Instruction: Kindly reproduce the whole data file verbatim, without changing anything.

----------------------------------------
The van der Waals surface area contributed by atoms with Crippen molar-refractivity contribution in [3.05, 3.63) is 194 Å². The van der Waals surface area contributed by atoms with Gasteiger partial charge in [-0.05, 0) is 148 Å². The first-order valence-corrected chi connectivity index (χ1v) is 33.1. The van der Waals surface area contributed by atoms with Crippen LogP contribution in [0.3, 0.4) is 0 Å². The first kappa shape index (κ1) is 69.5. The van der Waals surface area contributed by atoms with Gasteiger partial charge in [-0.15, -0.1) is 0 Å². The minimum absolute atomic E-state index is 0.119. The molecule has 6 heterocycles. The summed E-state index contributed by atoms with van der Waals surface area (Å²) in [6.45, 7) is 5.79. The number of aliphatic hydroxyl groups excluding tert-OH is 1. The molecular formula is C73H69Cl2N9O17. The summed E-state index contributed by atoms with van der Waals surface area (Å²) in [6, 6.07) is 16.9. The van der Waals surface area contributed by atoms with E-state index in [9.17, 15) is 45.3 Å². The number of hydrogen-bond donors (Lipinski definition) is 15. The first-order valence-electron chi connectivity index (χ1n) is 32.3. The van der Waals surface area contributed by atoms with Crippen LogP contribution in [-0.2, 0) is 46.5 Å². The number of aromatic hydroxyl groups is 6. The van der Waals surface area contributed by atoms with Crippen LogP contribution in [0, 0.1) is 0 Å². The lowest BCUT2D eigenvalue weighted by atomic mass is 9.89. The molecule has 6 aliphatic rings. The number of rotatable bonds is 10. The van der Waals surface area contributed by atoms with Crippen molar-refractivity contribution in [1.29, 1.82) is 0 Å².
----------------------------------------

The van der Waals surface area contributed by atoms with Crippen molar-refractivity contribution in [3.05, 3.63) is 194 Å². The van der Waals surface area contributed by atoms with Gasteiger partial charge in [-0.05, 0) is 148 Å². The first-order valence-corrected chi connectivity index (χ1v) is 33.1. The van der Waals surface area contributed by atoms with Crippen LogP contribution in [0.3, 0.4) is 0 Å². The first kappa shape index (κ1) is 69.5. The van der Waals surface area contributed by atoms with Gasteiger partial charge in [-0.15, -0.1) is 0 Å². The minimum absolute atomic E-state index is 0.119. The molecule has 6 heterocycles. The summed E-state index contributed by atoms with van der Waals surface area (Å²) in [6.45, 7) is 5.79. The number of aliphatic hydroxyl groups excluding tert-OH is 1. The molecular formula is C73H69Cl2N9O17. The summed E-state index contributed by atoms with van der Waals surface area (Å²) in [6, 6.07) is 16.9. The van der Waals surface area contributed by atoms with E-state index in [9.17, 15) is 45.3 Å². The number of hydrogen-bond donors (Lipinski definition) is 15. The first-order valence-electron chi connectivity index (χ1n) is 32.3. The van der Waals surface area contributed by atoms with Crippen LogP contribution in [-0.2, 0) is 46.5 Å². The number of aromatic hydroxyl groups is 6. The van der Waals surface area contributed by atoms with Crippen LogP contribution in [0, 0.1) is 0 Å². The lowest BCUT2D eigenvalue weighted by atomic mass is 9.89. The molecule has 6 aliphatic rings. The number of rotatable bonds is 10. The van der Waals surface area contributed by atoms with Crippen molar-refractivity contribution in [1.29, 1.82) is 0 Å².